Social Healing Requires Love

By Angelo McClain, PhD, LICSW

Angelo McClain, PhD, LICSW

When talking about the lyrics in the song “Love’s in Need of Love Today,” Stevie Wonder said, “The concept I had in mind [when I wrote it] was that for love to be effective, it has to be fed. Love by itself is hollow.” At its heart, the song asks, “Will hatred, hunger, homelessness always exist; if there’s love in the world why do these social ills still persist; why is love still starving for itself?”

The expressions of today’s current chaotic events are showing up in real-life contexts where social isolation, racial prejudice, sexism, religious fundamentalism and other discriminatory attitudes and practices are more prevalent. These social ills create societal entropy and prevent optimal social synergy, resulting in an urgent need for social healing.

In a cascade of confusion, social healing unites us with love—holding us together and catalyzing actions that connect and celebrate our essential harmony.

The way we express love professionally is through compassion, which can be defined as “love put into action.” In Greek, compassion means “suffering with another.” In social work, compassion translates into positive thoughts and feelings that give rise to essential things in life, such as courage, hope and empowerment for our clients.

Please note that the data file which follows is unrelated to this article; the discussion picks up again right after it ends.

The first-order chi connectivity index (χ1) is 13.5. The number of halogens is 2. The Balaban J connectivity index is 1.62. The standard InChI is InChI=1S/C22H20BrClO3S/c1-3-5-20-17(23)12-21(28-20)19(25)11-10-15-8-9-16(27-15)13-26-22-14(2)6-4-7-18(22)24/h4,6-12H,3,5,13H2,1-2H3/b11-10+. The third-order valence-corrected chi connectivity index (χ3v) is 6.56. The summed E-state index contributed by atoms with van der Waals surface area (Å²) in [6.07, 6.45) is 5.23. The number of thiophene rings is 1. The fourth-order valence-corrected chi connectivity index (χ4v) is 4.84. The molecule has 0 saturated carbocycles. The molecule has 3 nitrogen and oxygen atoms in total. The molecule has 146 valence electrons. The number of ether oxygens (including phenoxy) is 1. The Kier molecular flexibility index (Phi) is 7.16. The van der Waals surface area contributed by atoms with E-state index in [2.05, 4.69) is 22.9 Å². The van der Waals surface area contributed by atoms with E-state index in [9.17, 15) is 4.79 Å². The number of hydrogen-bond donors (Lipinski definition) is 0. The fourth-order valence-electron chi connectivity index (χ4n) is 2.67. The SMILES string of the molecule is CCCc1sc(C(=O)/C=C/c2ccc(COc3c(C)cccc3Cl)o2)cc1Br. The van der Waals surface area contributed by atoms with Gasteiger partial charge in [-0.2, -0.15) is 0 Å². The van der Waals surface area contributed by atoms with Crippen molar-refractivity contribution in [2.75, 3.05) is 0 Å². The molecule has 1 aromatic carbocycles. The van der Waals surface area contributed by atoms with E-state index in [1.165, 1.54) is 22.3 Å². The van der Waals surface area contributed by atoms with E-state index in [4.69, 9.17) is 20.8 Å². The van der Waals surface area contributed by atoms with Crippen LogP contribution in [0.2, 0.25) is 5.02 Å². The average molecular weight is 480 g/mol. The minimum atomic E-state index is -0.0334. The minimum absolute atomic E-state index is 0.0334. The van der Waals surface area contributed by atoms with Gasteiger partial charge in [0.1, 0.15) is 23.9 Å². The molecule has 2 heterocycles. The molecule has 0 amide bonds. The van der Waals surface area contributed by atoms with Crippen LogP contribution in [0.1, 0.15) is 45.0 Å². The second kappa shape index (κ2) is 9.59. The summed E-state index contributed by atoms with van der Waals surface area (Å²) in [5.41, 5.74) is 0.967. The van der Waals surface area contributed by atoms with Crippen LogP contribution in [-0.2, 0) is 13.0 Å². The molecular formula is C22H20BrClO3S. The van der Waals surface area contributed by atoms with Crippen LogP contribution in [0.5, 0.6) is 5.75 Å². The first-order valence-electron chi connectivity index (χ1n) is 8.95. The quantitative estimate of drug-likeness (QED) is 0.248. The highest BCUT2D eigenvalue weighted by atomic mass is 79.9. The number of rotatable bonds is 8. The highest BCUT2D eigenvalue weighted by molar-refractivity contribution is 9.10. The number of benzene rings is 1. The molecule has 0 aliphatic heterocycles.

Compassionate social work practice includes an understanding of society’s collective interconnectedness and interdependence. This means we increasingly see that our survival depends on collectively addressing social problems through ever-growing forms of complex collaboration.

We know that many people who have access to social workers feel unloved, including children in the foster care system, isolated elderly people, and those alienated by their mental health illness or disability. Through research, we know there is incredible curative power in connecting with others through compassion.

In social work, we live and feel the hurt and pain, and understand that helping others and working to heal our nation can be emotional. After 30 years in the field, helping can still be very emotional. Even seasoned veterans aren’t beyond breaking down when addressing society’s social ills.

Compassion comes from the most powerful force on earth—love. Social workers have “lived experience” with the paradox of loving until it hurts; loving so deeply that we have an endless impetus to create transformational change and make the need for songs like “Love’s in Need of Love Today” obsolete.

Contact Angelo McClain at